HUBweek Change Maker: Dean Seavers

U.S. President, National Grid

Dean Seavers joined National Grid in 2014 as U.S. President of National Grid. Dean’s career as a value creator has included leadership roles at GE, United Technologies, and Tyco. He led GE Security, a $2 billion product and technology group, and he also led a $4 billion global services portfolio for United Technologies. Dean was a founding partner of Red Hawk Fire & Security and led its emergence as the second largest independent fire and security platform in the U.S. At National Grid, his focus is on continuing the performance progress that underpins the company’s $7 billion business in the U.S. while driving its clean energy transition agenda of building the advanced natural gas and electricity networks that are necessary for our 21st century digital economy.

Zoe Dobuler: What do you envision the U.S. energy landscape looking like in 10 years? In 100? What excites you most about the future of the energy industry?

Dean Seavers: The energy industry of tomorrow looks very different from today. In 10 years, I envision millions of electric vehicles on the road, a major shift to renewable resources, and innovative smart grids that give customers choice/control of their energy consumption. This is all in the works now with the goal of decarbonization.

National Grid is at the forefront of this clean energy transition. We’re introducing more rooftop solar, energy storage, and connections to large-scale renewable energy such as offshore wind. We continue to grow our efficiency programs all to best serve our customers, communities and the environment around us. It’s hard not to be excited about the future of our industry, and the future of our company.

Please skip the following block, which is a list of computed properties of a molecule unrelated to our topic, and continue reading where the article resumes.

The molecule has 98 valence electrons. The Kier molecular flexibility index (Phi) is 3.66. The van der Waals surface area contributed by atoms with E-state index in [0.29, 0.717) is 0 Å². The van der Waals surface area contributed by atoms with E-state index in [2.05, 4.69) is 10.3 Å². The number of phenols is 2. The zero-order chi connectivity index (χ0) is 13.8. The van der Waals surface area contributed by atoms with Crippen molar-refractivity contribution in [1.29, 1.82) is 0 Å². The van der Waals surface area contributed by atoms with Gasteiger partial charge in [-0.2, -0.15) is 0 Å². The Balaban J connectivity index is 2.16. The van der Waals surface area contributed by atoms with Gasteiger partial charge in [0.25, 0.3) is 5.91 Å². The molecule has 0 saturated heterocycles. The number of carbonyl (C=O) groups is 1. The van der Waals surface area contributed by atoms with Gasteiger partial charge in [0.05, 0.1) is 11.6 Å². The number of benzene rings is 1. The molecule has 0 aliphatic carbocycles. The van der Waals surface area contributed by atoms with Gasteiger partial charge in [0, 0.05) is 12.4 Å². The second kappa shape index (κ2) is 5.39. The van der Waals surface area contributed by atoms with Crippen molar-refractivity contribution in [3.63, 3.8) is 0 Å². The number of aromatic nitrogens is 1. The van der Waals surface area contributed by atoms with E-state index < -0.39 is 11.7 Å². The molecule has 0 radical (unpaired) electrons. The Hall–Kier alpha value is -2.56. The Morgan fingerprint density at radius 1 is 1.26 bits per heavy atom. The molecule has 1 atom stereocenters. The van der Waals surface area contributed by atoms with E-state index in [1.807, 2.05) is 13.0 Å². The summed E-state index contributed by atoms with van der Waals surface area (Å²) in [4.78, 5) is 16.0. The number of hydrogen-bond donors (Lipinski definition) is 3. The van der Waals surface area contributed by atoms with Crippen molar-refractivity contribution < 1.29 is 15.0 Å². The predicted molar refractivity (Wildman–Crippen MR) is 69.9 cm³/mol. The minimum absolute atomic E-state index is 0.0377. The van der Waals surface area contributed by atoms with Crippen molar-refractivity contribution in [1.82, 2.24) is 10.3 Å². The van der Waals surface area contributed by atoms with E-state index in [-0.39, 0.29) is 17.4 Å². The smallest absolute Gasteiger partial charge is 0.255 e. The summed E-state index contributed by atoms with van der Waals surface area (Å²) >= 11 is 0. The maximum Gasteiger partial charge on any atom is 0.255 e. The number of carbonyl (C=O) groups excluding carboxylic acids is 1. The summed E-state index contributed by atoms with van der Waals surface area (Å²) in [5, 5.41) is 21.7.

Other companies can choose to participate in the journey to a clean energy future, but for us, as a customer-focused energy company, we need to be leading the way. If we don’t, who will? It’s exciting to be a leader in that story and to stand on the right side of history.

But what excites me most about the future of the energy industry is twofold: The role of the utility has changed and will continue to change. Utilities were once just about pipes and wires, restoring power after outages and delivering electricity and gas to our customers. Now, we are looking at new clean energy technologies and innovations that will allow us to better serve both our customers and the environment around us.

I’m also excited about the idea that by 2050, there will be hopefully be 20 million light-duty vehicles on the road. Electric Vehicles will dramatically reduce our carbon footprint and National Grid is working to make strides toward that by investing in electric charging stations, addressing barriers that keep customers from purchasing EVs, providing incentives to our own employees to purchase or lease EVs, and switching our corporate fleet over to electric.

ZD: How is National Grid embedding sustainability into its business strategy? What are the company’s clean energy goals?

DS: National Grid and the states we serve (MA, NY, and RI) have a goal of reducing greenhouse gas emissions by 80% below 1990 levels by the year 2050. This is an ambitious goal that will require the participation of our communities, but we are committed to getting there. We recently released a blueprint for how we can reach this goal focusing on power generation, heat, and especially transportation, the largest source of GHG emissions in the Northeast. For National Grid, climate change isn’t a political question, but scientific fact, and we believe that innovation and a diverse group of partners at the table will help us reach the clean energy future we all want.

We have a number of projects that are helping us reach clean energy goals. For example, we make $660 million in energy efficiency grants annually, and we have planned investments of $100 million to develop clean energy solutions.

On Nantucket, we are developing New England’s first large-scale battery energy storage system that will provide 48 MWh of backup power to the island in the event of a submarine cable failure.

We are creating a fully digitized substation of the future that will allow us to monitor and respond in real time to changes in power flows created to be new, clean, variable energy sources.